We’ve set music writer Meghan out to interview leading disability musicians to find out how they got into music, how their disability affects their performances and how accessible concert venues really are. This week, she talks to Ally Craig from Bug Prentice…
Music is supposed to take you away from everything: your thoughts, enemies, and sometimes even your disability. Music doesn’t judge a person by what they can do or hear, or by what they can feel through their body, for those who have hearing issues.
For people, like me, with a disability that affects mobilty or dexterity, being able to find instruments to play “correctly” is a challenge, but it’s not impossible.
We’re used to seeing a person have their guitar at their waist and playing it from there. But what Ally Craig from Bug Prentice, who has Muscular Dystrophy, does is very unique and shows what is possible. He still has the guitar at his waist like everybody else, but his guitar is laid out on his lap. It’s fascinating to see something like this. I’ll be honest, I am rarely surprised by what other disabled people can do, but this one stunned me!
I got a chance to talk to Ally a couple of weeks ago and I have to say, he has such a strong personality. You can instantly tell that he cares about his music and wants to see a change to venues to be more wheelchair friendly, particularly around Oxford where he plays a lot.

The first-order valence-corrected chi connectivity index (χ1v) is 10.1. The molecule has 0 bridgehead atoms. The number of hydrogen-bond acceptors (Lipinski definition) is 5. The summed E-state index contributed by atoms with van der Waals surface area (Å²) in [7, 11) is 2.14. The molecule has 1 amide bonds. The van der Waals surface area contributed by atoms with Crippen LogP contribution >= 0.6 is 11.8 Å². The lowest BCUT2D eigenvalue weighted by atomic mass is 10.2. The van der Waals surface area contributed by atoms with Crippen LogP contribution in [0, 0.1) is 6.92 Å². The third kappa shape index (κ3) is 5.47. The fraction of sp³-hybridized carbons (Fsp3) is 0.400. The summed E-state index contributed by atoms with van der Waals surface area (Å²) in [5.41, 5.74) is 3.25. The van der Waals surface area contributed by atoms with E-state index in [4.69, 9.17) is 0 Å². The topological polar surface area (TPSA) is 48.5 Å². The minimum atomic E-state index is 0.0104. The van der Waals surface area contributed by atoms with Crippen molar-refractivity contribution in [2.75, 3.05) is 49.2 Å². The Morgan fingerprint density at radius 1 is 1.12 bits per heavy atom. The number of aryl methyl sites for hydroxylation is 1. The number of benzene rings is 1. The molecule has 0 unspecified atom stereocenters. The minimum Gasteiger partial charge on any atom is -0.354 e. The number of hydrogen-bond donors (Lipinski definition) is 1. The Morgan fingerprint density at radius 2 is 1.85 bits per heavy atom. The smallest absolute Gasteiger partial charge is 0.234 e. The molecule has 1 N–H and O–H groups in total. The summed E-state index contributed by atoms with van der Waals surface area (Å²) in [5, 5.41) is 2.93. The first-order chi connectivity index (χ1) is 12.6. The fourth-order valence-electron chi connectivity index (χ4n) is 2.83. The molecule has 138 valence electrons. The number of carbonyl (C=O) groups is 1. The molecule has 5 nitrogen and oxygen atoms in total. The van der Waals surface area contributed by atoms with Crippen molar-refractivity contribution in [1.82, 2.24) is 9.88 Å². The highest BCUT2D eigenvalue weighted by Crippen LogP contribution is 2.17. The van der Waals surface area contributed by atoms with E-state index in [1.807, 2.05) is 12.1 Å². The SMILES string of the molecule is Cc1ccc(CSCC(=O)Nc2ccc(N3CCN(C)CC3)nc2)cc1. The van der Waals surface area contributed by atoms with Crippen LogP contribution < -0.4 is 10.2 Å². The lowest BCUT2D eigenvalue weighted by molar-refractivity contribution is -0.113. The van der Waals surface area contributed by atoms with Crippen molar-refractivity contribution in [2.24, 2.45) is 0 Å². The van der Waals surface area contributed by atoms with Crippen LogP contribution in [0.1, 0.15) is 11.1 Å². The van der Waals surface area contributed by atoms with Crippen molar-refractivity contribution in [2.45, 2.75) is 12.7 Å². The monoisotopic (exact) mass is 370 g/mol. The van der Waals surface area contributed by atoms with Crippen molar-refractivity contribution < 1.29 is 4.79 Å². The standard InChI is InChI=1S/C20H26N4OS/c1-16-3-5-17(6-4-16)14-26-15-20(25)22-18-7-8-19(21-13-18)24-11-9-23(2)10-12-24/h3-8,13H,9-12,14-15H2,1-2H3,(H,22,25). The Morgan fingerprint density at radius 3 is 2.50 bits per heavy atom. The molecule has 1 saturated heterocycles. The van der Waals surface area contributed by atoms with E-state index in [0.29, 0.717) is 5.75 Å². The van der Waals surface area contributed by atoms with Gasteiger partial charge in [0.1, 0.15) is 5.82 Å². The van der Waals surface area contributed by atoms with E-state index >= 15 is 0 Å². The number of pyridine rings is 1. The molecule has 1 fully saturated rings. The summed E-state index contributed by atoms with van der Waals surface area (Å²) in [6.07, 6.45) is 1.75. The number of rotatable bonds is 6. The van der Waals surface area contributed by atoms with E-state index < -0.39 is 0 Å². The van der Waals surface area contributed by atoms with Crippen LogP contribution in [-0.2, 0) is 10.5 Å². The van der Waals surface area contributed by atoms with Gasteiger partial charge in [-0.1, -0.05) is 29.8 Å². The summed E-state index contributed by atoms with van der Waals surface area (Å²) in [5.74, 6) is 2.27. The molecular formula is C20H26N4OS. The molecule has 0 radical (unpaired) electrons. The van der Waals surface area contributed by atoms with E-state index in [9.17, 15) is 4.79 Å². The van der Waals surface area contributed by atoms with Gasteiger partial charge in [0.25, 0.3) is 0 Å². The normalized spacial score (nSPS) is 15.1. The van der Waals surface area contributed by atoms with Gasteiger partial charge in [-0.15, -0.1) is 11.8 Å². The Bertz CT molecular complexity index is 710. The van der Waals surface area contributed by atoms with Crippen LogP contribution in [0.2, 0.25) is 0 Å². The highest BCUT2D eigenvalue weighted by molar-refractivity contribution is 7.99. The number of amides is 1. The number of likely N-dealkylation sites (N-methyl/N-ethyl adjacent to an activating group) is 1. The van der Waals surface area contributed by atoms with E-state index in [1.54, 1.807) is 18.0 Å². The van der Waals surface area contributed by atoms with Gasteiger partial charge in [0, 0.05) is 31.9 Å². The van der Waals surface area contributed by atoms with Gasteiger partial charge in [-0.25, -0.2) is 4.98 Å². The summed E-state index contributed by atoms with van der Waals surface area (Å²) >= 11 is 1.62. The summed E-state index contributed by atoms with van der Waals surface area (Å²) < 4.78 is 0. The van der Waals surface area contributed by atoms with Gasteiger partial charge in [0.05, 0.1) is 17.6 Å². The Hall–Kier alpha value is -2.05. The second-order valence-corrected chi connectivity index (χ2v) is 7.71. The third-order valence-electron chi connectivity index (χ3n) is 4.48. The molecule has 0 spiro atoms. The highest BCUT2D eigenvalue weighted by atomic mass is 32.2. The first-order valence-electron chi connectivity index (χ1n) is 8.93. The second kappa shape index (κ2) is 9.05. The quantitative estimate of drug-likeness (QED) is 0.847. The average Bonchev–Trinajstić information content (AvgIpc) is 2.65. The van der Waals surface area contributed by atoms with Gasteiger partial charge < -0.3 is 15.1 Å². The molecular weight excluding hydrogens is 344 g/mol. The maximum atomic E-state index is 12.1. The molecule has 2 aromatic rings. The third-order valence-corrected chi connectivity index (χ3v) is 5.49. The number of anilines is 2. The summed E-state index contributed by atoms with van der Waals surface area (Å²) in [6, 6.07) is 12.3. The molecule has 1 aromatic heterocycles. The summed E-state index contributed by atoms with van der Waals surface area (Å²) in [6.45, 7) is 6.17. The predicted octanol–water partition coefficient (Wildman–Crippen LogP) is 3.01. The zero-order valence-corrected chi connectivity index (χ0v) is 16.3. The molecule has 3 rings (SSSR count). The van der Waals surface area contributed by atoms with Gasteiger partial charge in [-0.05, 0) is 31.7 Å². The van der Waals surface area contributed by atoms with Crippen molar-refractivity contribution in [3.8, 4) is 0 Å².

Can you tell me a little bit about yourself?
I’m a guitarist, singer, and songwriter based in Oxford, England. I was born with Muscular Dystrophy, and have used a wheelchair for as long as I can remember. It makes my guitar playing technique a little unorthodox – I play it flat across my lap, pressing down on the strings almost like piano keys.
What made you decide to become a musician and create a band?
I don’t really remember making the decision, but I’ve just always wanted to be musician. My parents say I was singing before I could speak.
I joined my first band in secondary school, but we disbanded when everyone else moved away to different universities. I spent a few years after that playing solo gigs around Oxford, but decided to form Bug Prentice because I found it boring and lonely not having collaborators. I love music that surprises me, and it’s a lot harder to be surprised by yourself!
What made you choose to play the guitar as well as sing? Is the guitar the only instrument you can play?
Songwriting was always what I wanted to do, so learning an instrument went hand-in-hand with that. I briefly took tenor horn lessons at the age of 7, then moved onto keyboard, which is where I wrote my first few songs around the age of 9 or 10.
I eventually settled on guitar by the age of 12. I’ve since forgotten all my horn lessons, but I still occasionally plink away at the keyboard. I enjoy playing the bass guitar too, a few of my songs originated from that rather than guitar.
Who are your muscial influences?
Aside from my formative years, which were dominated by The Beatles, the music I make these days is influenced by all kinds of stuff. I discovered Cardiacs in my early twenties, and the sheer unpredictability and creativity of Tim Smith’s songwriting really opened my mind to the possibilities of music.